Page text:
There are times when God answers our prayers, but we fail to recognize it. Why is that? Why does that happen? Quite often it’s because the answer we got didn’t fit in with what we expected. Our wrong expectations blinded us to what God was doing.
Remember Naaman the Syrian, the captain of the Aramean army who was also a leper? He heard there was a prophet in Israel who could heal him, so he arrived at the doorstep of Elisha with his entourage of servants, horsemen, and chariots. He envisioned Elisha would come out and wave his hands over him and call upon the Lord in a dramatic fashion. But instead, Elisha didn’t even come out of the house. He sent a messenger out to tell him to wash seven times in the Jordan River. Well, Naaman was offended. This was not what he signed up for, and he was not going to wash in that mud puddle of a river. He was about to turn around and leave when his servants stopped him. “Please sir, just do what the prophet says. It’s not asking much.” So Naaman listened and did go wash in the Jordan, and he was completely healed. But the way it came to him was by design. He could not receive the answer to his request until he first humbled himself and let go of his own expectations.
Somehow, we straight Christians missed out on the work God has been doing among gay Christians these past 30+ years. We’ve missed out on understanding what this gathering of gay Christians is all about. Is it not a positive response to the moral stand the conservative church has taken in this country all these years on sexual purity, on God’s design for marriage, on sexual responsibility and self-control? This gathering is a way of saying to the conservative church, “You know what? We agree with you. You’re right.”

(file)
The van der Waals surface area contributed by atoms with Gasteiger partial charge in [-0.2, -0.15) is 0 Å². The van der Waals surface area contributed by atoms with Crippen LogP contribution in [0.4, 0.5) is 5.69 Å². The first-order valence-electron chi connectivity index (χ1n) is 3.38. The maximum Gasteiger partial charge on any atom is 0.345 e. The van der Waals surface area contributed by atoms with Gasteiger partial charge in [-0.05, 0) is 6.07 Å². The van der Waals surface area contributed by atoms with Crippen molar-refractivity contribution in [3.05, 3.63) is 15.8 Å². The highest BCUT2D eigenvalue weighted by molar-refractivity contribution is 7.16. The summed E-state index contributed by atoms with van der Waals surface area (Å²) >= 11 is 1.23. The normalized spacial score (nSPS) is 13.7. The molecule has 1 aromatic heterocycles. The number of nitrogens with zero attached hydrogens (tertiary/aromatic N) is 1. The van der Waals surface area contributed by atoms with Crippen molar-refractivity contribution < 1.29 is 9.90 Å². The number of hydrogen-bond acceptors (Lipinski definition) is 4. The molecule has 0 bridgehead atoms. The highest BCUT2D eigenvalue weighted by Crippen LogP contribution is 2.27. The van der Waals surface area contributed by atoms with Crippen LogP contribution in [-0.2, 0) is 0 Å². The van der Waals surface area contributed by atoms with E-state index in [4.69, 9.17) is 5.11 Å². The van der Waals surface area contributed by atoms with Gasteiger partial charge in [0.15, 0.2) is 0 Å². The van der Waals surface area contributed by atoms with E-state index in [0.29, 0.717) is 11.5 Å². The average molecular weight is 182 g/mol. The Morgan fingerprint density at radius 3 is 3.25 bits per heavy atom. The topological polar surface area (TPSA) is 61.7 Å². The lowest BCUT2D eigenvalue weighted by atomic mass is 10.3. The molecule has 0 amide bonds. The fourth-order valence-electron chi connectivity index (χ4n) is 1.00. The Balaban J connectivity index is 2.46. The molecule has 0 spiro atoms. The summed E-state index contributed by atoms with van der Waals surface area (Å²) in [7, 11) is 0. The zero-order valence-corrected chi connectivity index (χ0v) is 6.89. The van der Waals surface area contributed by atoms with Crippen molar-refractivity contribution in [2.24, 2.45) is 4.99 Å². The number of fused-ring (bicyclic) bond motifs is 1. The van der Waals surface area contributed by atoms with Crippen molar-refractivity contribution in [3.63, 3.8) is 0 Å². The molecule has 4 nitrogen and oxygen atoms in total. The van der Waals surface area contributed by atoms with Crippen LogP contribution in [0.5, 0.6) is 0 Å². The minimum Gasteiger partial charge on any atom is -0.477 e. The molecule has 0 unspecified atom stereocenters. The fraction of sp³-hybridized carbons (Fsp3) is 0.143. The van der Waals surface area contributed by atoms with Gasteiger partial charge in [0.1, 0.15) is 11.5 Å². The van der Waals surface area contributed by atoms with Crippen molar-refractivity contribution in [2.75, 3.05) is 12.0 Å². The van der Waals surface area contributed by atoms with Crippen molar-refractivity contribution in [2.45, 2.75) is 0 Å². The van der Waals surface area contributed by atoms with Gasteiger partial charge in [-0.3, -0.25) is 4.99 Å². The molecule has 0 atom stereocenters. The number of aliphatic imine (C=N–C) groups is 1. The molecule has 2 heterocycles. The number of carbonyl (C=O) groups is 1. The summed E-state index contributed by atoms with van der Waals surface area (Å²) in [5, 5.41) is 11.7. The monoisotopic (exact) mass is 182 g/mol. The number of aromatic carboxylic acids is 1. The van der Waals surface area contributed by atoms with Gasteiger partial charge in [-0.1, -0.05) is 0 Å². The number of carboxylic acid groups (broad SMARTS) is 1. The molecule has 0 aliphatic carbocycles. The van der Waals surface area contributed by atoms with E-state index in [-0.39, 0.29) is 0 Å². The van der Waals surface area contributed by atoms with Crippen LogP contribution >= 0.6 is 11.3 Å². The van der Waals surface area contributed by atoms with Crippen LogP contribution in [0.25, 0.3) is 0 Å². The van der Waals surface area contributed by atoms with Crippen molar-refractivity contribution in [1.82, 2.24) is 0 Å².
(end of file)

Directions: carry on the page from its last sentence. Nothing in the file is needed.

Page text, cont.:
Maybe the reason straight Christians have been blind to what God is doing among sexual minority Christians is because, like Naaman, we have had the wrong expectations. And setting those expectations aside means humbling ourselves. In other words, to enjoy the satisfaction of being right, we first need to admit that we’ve also been wrong.
The ex-gay movement held out the promise that gay people could become straight. Yet the past 40+ years of ex-gay ministry are filled with stories of one failure after another to achieve genuine sexual orientation change, crescendoing in 2013 with the collapse of Exodus International. According to the former president of Exodus, gay people did not become straight 99.9% of the time. They could not pray the gay away, nor could many of the straight family members and friends who prayed along with them. The God who gives life to the dead, who calls into being that which does not exist, apparently did not exercise His power to effect orientation change. Gay people are still gay.
Normally, when Christians pray for something for a few decades and get this kind of non-result, we call it a “closed door.” The burden of proof would lie with anyone who still thinks it’s worthwhile to keep on trying, right? So it’s interesting that instead of letting go and adjusting our expectations, we straight Christians have immediately turned from the disappointment of ex-gay ministry to perfecting arguments for why a Christian can’t identify as gay.